Wednesday, September 23, 2009

Ruthless Self-Promotion

On Monday evening, I took a class at Grub Street (local creative writing center) called "The Bestselling Author's Guide to Ruthless Self-Promotion," taught by Jenna Blum. Why does Jenna know what she's talking about? Because her debut novel, Those Who Save Us, was published by Harcourt in 2004; four years later, in October 2007, it jumped onto the New York Times paperback bestseller list, and then it stayed there for over a year. The woman hustled.

Now, I'm not going to give away everything I learned in the (3 hour!) class, but I am going to share one big idea: the book business card/postcard. This is something that I firmly believe any writer can do, no matter how shy, no matter how much they think that selling the book isn't their job. Get little business cards or postcards (I like VistaPrint for their low cost and ease of uploading images) with your book cover on it, and whatever other information you think is important -- author contact info, your blog url, the book's publisher and release date -- and hand them out like Tic-Tacs. Today's post over at Pimp My Novel discusses the importance of face time and suggests that authors go make themselves known to their local bookstore proprietors at the very least. I realize that some authors are reclusive enough that even this seems like a big deal. But imagine this:

You go to your local bookstore. You ask to talk to someone in purchasing. You hand them a postcard and say, "I'm a local author, and I've got this book coming out soon. I wanted you to know about it, and I'd be thrilled to sign any stock you might have coming in." If you're more social, I'm sure you can do more, like perhaps asking about doing a reading, but I have to think that even the most retiring wallflower can hand out a card with a picture of a pretty book on it.

"But I'm not published yet," you say. "What good does this information do me?" Well, I'm not published, but I made myself some "writer" business cards with my name and blog address on them. I handed them out at the class on Monday to the other students and to the instructor (although I now know to keep a lot more of them on me at all times). And, I made postcards (100 for free at VistaPrint) just for kicks with a cover that a friend designed for me. No, it won't be the final cover. Heck, it might not even be the final title. But when I get an agent, I'm going to send them to my friends to let them know that I wrote a book, and that it might eventually hit the shelves someday. And then they can eventually take my postcards to their local bookstores...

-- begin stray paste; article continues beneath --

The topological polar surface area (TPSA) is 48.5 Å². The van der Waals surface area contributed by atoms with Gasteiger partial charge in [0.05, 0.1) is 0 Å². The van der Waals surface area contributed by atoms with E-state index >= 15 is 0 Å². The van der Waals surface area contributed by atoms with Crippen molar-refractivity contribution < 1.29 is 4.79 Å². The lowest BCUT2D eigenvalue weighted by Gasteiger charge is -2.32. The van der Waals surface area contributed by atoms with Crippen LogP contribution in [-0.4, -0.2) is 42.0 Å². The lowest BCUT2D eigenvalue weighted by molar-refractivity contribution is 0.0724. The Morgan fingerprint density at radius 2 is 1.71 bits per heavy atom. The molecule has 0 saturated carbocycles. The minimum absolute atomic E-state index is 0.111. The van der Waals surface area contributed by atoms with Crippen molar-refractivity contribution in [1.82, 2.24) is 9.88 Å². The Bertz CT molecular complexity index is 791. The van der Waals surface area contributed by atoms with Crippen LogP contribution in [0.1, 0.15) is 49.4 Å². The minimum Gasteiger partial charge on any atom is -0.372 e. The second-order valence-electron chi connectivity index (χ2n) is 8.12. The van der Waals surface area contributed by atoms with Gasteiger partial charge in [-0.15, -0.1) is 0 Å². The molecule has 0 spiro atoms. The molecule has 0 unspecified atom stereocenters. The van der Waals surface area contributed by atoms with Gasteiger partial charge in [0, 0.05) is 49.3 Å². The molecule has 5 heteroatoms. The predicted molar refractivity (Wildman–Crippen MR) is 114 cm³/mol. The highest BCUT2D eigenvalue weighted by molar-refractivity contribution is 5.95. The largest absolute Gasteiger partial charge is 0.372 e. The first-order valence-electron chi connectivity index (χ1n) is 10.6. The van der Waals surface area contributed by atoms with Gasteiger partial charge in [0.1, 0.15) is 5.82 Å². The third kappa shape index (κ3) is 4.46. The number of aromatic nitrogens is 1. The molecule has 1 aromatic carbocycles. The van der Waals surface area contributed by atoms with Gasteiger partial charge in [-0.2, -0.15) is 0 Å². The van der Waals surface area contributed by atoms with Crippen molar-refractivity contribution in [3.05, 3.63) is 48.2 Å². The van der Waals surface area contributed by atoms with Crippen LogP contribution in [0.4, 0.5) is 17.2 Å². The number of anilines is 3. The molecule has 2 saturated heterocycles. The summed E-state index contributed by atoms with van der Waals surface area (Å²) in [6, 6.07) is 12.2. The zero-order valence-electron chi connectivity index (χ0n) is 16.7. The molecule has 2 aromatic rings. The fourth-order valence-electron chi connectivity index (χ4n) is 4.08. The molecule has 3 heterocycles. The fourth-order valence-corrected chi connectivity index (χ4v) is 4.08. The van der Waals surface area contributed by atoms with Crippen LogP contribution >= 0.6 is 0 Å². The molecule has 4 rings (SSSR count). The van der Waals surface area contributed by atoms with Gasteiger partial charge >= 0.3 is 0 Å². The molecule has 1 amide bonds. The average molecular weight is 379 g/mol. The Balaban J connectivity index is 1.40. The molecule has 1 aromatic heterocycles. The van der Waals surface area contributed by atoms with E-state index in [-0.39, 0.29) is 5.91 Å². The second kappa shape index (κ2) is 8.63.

Writers, how do you feel about self-promotion? Do you have any plans for marketing your book, either before or after it comes out? Share!

ETA: there's some kind of hive mind thing going on today. There's also a self-promotion post over at The Swivet.


  1. Self promotion is terrifying to me, but I think you are right. I could do the business card thing. And I think it's absolutely necessary to promote yourself these days.

  2. Yes! Yes! Yes! Couldn't agree more and in fact have been collecting postcards that I see for similar purposes for JUST THIS REASON.

    Yes to Vista Print! So easy and so cheap. My plan is absolutely to get some printed, and then ask local businesses that perhaps cater to women (being that I write women's fiction) and ask to leave them there by the cash register.

    Also, in your own neighborhood, mail out postcards -- you know the addresses by looking at the numbers and knowing the street. Always have these on hand so when anyone asks you about your book, you can whip one out.

    This is absolutely a must and I definitely agree with the blog address on materials, too.

    I also plan to have several signing and book parties with friends in order to spread the word. With appetizers and wine.

  3. I've found that used bookstores are often the best to work with. They are much more supportive of the non-megastar authors...most of them are VERY avid readers themselves. If you write romance especially, you'll get a ton of support from them.

  4. My blog is my biggest pre-book self-promotion thing I've got going. As much as possible, I try to make it similar to my books, so you know that if you like my blog, you'll enjoy reading the books. I think a lot of people don't maximize their blogs, and it's an awesome FREE way to start some buzz. Of course, you have to eventually branch out from there, but it's a good way to start!